An entrepreneurial mum who runs an inspirational blog and co-founded a social enterprise to help raise awareness of all things autism has been nominated for a regional award which recognises remarkable women in the North East.

The Life of Reilly CIC delivers adult and child-focused plays, workshops and courses to help educate and inform individuals about autism spectrum conditions.  Christine, one of the co-founders of The Life of Reilly CIC has been nominated for a Glass Slipper Award in recognition of her status as a ‘remarkable woman’ and been invited to the regional awards ceremony on the 28th February at the Gateshead Hilton.

Christine Stephenson launched The Life of Reilly in 2016 in partnership with writer & actress, Alison Stanley and qualified counsellor, Kelly Best as a social enterprise dedicated to providing practical help for autistic people and their families.  With assistance from the North Tyneside Business Factory, supported by the European Regional Development Fund, the social enterprise created Life of Reilly, an adult-focused play featuring autistic and non-autistic cast and crew which entertains as well as educates about autism.  They also offer school-based plays and workshops using the Really Reilly, Reilly High School and other plays about gaming addiction and the perils of social media as a dramatic platform to help open up discussions on autistic behaviour for school children.

The three women all have a child on the autism spectrum; Christine’s son Reilly is non-verbal and lacks any sense of danger, Alison’s son Jay is in mainstream education at South Tyneside College studying film and media and Kelly has an adult son who has recently graduated from University.

Christine Stephenson comments: “I’m delighted to have been nominated for a Glass Slipper Award.  It’s recognition that the work myself and the team carry out is making an impact and it makes all the hard work worthwhile. 

 

“When we first came up with the idea for The Life of Reilly, we wanted to use our varied life experience as parents to create interactive plays and training courses to help family members better understand autism. how to deal with situations and navigate the system.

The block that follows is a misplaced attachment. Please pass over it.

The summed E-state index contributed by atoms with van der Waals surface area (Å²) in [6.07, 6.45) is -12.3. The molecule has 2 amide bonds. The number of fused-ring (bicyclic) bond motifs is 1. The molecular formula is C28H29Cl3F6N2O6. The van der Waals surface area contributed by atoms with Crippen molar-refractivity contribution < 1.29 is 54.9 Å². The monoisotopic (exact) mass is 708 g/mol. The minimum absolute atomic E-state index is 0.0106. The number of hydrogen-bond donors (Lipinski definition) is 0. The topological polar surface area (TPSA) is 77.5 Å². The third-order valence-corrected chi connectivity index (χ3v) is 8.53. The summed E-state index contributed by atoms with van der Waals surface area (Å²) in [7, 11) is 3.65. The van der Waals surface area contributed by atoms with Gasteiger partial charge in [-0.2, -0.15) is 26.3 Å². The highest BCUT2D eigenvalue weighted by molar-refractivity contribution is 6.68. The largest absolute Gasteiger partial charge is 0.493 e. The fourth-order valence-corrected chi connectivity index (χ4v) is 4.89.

“The plays have been a great success and use our own experiences to engage with audiences on a more personal level.  The theatrical community has really embraced the show and the last showing of Life of Reilly at the Northern Stage was a sell out.  The Really Reilly children’s plays are a constant source of inspiration to our team who are surprised and impressed by the questions asked by the audience.  The quality and level of insight shown in the questions being asked highlight why you should never underestimate children!”

The Life of Reilly recently received some funding to run a series of grandparents sessions.  Grandparents can often feel overwhelmed and uninformed, resulting in them feeling guilty and unable to provide much needed support.  The workshops are designed to inform and network but also help signpost people to other supportive services so they don’t feel alone in their journey.

Christine continues: “Grandparents often play a huge role in the day to day childcare needs of a family and so we felt it was important to structure our courses to meet the needs of all those involved with autistic children.  It is just one of the reasons we are looking to raise funding for a new counselling service to ensure to that we support families on a more personal level.  Current waiting times are dire and can sometimes lead to months or even years for appointments so we would like to plug that gap as well as enhance public perceptions of those on the autistic spectrum.

 

“It was just one of the reasons that I created my blog, The life of Reilly. I needed people to know that they are not alone and help to raise the curtain on the challenges and successes of our daily family life. All we seem to do as Parents of autistic families is fight, for diagnosis, services, the right education. To know you aren’t alone in that is invaluable.  It’s been read almost quarter of a million times worldwide and the message is the same wherever you are in the world, that we need to be more inclusive.  Next step is a film, we are currently in pre-production and it is looking incredible,  its natural progression and no better way to reach a vast audience, education is the key.”

The Life of Reilly is a Community Interest Company (CIC) and all revenues are invested back into providing supportive services to improve awareness and support surrounding autism spectrum conditions.

Toni Clark, Business Advisor at The Business Factory commented: “Christine and the team at The Life of Reilly work incredibly hard to provide a service to the community built around their own experiences of living with an autistic relative.  Their detailed knowledge and understanding is clear to see and their passion to help has created a number of platforms to educate the wider public on a difficult subject.  I’m delighted to see Christine recognised for her hard work in delivering this strong message to the public and wish them the best of luck.”

To find out more about the work of The Life of Reilly visit www.reillycic.com and www.thelifeofreilly.org for the blog.

Christine also co-founded the charity North East Hearts with Goals with sister-in-law Kelly after losing her brother in 2003.  That charity has gone on to save 21 North East lives.

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